Monday, January 07, 2008

Axa compensates genocide descendents

Monday, January 7, 2008
By Julien Le Bot / FRANCE 24

Thousands of people of Armenian descent may make claims under a life insurance policy signed before World War I. The Axa insurance company has conceded to global compensation of 17.5 million US dollars.

Axa is legally responsible for contracts signed with the Union-Vie insurance company before World War I, over 90 years ago. Axa has been therefore obligated to honour its engagements and pay compensation to the descendants of Armenians who had signed insurance policies and were killed in the genocide perpetrated by the Ottoman Empire from 1915 to 1916.

“Money is not the essential issue here,” Alexis Govciyan, chairman of the Coordination Council of Armenian Organisations of France and president of the Armenian General Benevolent Union of Europe, told FRANCE 24. “The compensation is symbolic, since it amounts to about 2,000 dollars per family. We are proud of the work accomplished by our lawyers.”

As many as 1.5 million Armenians were killed from 1915 to 1916 in the Ottoman Empire during what is considered as the first genocide of the 20th century. Their descendants have had difficulties obtaining compensation.

January 7, 2008 marks a step toward recognition. Descendants of the victims who signed an insurance policy will be able to claim compensation. The insurance has remained unpaid until today.

Following a 2005 decision in a class action suit in the USA, three American lawyers are seeking to find inheritors of Armenians who were insured by Union-Vie, a defunct French company acquired by Axa in 1996.

The Armenian genocide remains a controversial political and diplomatic issue, since the Turks refuse to use the term “genocide”, instead referring to the incident as a reprisal. The matter of indemnities, therefore, is symbolically important.

Axa is not alone

“Of the 7,000 files relevant to the case,” explains Govciyan, “just over one thousand applications have been sent in. A third of the claimants live in France, a third in Armenia and the remaining third are part of the worldwide diaspora.”

The Union-Vie life insurance claims by genocide victims are not unique. On the other side of the Atlantic, Vartkes Yeghiayan, a Californian of Armenian descent who is one of the lawyers working on the Axa case, negotiated 20 million US dollars in reparations from New York Life in January 2004, resolving 2,000 Armenian claims. To achieve this goal, he did research all over Europe and found about 30 descendants of policy holders.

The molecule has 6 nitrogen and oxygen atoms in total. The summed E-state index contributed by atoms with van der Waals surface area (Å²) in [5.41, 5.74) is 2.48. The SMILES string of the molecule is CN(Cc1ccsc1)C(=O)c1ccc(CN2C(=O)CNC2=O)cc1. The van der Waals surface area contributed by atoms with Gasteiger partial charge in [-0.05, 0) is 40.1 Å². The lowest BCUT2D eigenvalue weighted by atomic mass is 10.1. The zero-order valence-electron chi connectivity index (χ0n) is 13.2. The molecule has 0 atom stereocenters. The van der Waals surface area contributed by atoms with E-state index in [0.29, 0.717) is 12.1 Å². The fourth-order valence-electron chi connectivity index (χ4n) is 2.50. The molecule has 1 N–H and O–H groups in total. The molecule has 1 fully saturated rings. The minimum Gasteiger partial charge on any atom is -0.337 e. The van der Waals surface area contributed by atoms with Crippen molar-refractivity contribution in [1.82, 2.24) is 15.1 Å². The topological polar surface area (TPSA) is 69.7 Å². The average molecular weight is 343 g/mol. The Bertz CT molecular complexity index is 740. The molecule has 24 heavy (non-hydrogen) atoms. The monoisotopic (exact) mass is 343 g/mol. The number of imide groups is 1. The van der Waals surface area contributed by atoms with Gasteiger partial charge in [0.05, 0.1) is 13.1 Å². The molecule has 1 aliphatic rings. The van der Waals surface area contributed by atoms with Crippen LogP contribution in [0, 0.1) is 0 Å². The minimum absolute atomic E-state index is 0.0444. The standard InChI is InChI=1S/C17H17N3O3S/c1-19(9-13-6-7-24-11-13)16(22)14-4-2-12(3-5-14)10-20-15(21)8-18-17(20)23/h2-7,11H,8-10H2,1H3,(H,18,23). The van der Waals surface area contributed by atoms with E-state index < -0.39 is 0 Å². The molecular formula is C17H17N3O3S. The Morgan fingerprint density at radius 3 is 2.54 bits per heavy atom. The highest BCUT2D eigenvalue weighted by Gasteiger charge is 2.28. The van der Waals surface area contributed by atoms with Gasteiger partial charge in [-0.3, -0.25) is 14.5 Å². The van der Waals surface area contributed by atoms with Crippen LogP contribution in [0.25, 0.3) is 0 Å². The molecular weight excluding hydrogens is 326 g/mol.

The Union-Vie company has never concealed the fact that at the end of the World War I they had more than 10,000 Armenian insurance holders. The matter was put aside, but about 30 years later, they began to take responsibility for these outstanding policies.

Lawyers representing the descendants of the genocide victims used California laws to bring the Axa case to a Los Angeles court. In October 2005, an agreement was reached.

Axa agreed to pay a lump sum of 17.5 million US dollars. The descendants were to split 11 million dollars; 3 million dollars went to humanitarian organizations (the Armenian General Benevolent Union, the Blue Cross and the French-Armenian Fund); and the rest went to the lawyers.

For Axa, the matter is closed. “The money has been returned to the descendants. We have no comment on the ruling,” said an Axa spokesperson.

According to Govciyan, Deutsche Bank is the next in line to be approached on the matter of indemnities.

Note: Above are excerpts from the article. The full article appears here. Clarifications and comments by me are contained in {}. Deletions are marked by [...]. The bold emphasis is mine.



Post a Comment

<< Home